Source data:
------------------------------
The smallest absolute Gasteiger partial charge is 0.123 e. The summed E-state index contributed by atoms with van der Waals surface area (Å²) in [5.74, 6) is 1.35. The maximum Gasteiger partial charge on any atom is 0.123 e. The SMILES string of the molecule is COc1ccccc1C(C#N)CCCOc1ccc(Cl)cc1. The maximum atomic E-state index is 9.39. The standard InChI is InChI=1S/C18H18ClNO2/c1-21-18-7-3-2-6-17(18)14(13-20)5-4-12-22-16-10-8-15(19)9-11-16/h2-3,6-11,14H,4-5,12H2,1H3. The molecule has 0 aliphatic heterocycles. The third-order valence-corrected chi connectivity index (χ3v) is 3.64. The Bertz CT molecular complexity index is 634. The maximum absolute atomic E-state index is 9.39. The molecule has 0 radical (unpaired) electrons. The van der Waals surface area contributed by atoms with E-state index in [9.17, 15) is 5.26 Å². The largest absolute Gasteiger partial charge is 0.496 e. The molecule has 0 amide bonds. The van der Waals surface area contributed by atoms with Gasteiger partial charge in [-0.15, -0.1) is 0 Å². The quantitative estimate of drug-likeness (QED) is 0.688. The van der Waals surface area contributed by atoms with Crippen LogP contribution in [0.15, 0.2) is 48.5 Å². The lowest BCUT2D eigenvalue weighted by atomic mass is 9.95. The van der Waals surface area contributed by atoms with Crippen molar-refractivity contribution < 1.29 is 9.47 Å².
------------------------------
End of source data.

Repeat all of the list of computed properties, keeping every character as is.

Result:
The smallest absolute Gasteiger partial charge is 0.123 e. The summed E-state index contributed by atoms with van der Waals surface area (Å²) in [5.74, 6) is 1.35. The maximum Gasteiger partial charge on any atom is 0.123 e. The SMILES string of the molecule is COc1ccccc1C(C#N)CCCOc1ccc(Cl)cc1. The maximum atomic E-state index is 9.39. The standard InChI is InChI=1S/C18H18ClNO2/c1-21-18-7-3-2-6-17(18)14(13-20)5-4-12-22-16-10-8-15(19)9-11-16/h2-3,6-11,14H,4-5,12H2,1H3. The molecule has 0 aliphatic heterocycles. The third-order valence-corrected chi connectivity index (χ3v) is 3.64. The Bertz CT molecular complexity index is 634. The maximum absolute atomic E-state index is 9.39. The molecule has 0 radical (unpaired) electrons. The van der Waals surface area contributed by atoms with E-state index in [9.17, 15) is 5.26 Å². The largest absolute Gasteiger partial charge is 0.496 e. The molecule has 0 amide bonds. The van der Waals surface area contributed by atoms with Gasteiger partial charge in [-0.15, -0.1) is 0 Å². The quantitative estimate of drug-likeness (QED) is 0.688. The van der Waals surface area contributed by atoms with Crippen LogP contribution in [0.15, 0.2) is 48.5 Å². The lowest BCUT2D eigenvalue weighted by atomic mass is 9.95. The van der Waals surface area contributed by atoms with Crippen molar-refractivity contribution < 1.29 is 9.47 Å².